Ghana’s electric grid is in dire straits. In the mid-2010s, fuel supply shortages and drought, compounded by population growth, led to a severe deficit of electricity and frequent blackouts. The government responded with generous offers on long-term electricity purchase agreements from private power plant developers, who in turn built an impressive new fleet of hydro, gas, and geothermal facilities.
Today, the problem has swung the other way: Ghana has too much electricity, but the state-owned utility is locked into contracts it no longer needs or wants, and runs at an annual deficit of $1 billion.
Now, the pandemic and the war in Ukraine are making the situation worse, pushing many utilities in Africa—which have long been strapped for cash regardless—close to financial collapse, according to an Aug. 23 research paper by Energy for Growth Hub, a Washington think tank. In addition to the risk of blackouts and crippling public debt, the crisis is impeding climate action: Many utilities lack the means to build sorely needed transmission lines and integrate renewable energy, even when doing so would lower long-term costs for the utilities and their customers.
“You’re seeing a massive intensification of the pressure on utilities,” said Katie Auth, the think tank’s policy director and a former senior energy official at the US Agency for International Development. It’s a death spiral, and the biggest barrier to clean energy deployment at scale in these markets.”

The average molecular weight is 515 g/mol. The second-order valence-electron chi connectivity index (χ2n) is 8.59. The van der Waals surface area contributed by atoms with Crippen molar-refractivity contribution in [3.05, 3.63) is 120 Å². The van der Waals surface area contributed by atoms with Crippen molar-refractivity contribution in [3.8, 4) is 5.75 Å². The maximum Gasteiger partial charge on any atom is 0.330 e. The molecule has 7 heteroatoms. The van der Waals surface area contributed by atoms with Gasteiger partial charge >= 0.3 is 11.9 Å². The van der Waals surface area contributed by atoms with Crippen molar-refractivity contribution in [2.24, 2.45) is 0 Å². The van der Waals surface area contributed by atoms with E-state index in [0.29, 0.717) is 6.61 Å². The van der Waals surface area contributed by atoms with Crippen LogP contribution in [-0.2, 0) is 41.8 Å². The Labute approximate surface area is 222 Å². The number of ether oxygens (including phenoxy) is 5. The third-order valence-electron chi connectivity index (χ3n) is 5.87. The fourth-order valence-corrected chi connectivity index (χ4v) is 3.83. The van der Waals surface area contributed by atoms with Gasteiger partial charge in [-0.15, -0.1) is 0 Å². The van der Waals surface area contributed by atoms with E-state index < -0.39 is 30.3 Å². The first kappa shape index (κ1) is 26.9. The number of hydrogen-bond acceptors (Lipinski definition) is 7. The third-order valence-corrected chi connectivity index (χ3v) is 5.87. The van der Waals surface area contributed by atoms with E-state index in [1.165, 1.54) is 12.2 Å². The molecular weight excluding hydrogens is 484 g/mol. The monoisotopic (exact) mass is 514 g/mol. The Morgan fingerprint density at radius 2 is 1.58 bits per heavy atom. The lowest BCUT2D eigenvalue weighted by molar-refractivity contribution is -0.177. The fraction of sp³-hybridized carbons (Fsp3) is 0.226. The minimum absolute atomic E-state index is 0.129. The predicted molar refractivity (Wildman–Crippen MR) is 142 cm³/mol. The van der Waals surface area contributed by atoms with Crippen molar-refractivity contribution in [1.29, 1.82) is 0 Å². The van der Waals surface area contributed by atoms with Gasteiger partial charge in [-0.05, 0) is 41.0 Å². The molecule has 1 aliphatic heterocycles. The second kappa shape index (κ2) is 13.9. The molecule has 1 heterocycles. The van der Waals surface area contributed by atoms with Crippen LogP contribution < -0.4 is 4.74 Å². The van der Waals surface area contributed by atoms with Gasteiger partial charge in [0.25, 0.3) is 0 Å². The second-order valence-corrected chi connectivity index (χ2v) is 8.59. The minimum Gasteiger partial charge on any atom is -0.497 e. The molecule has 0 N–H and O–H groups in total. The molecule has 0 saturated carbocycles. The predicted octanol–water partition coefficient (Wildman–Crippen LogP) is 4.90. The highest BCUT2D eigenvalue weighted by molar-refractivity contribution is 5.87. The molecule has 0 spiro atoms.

Auth identifies four factors pushing Africa’s utilities to the brink:
🚢 Broken supply chains: Trade disruptions related to the war in Ukraine and pandemic lockdowns in China have pushed up the cost of construction materials like steel, copper, and battery minerals, and lengthened delivery times by months.
📝Trapped in contracts: Like in Ghana, many utilities are stuck with power purchase contracts they can’t afford. Those that produce their own power often sell it at a predetermined rate, meaning their margins get squeezed when the cost of fossil fuels rises. Meanwhile, the pandemic had many customers buying less electricity, or having their fees canceled by government aid packages. In 2018, the most recent year with consistent data, one-third of utilities in Africa were unable to break even. That gap is widening.
💸 Cost of capital: General economic turmoil and bad balance sheets have pushed up the risk rating for many African countries, making it more expensive to borrow. Ghana’s risk premium more than doubled between July 2020 and July 2022, for example. Because renewable energy projects require a larger share of the total cost to be provided up-front than other types of energy, they become a more expensive investment. A typical solar plant, for example, could cost 140% more in Ghana than it would in the US, according to the report, because of capital costs.
🏛️ Low public investment: All the factors above drain government coffers, too, so there’s little appetite to implement clean energy tax breaks, sign new purchase agreements, or invest in major infrastructure like transmission lines.
Governments may need to relax trade barriers that make it harder for private foreign investors to invest in things like mineral extraction and battery factories, and tighten oversight of labor abuses in that sector. Multilateral institutions like the World Bank could also expand loan guarantees on clean energy projects, and should prioritize utilities in their allocation of development aid and climate finance, Auth said.
“In a high-renewables future where countries are using massive amounts of wind and solar, the need for an extensive grid system that can sustain itself only gets more important,” she said. “Heading into COP27, the conversation tends to be about mobilizing private capital for clean energy. That’s not going to happen in the current conditions.”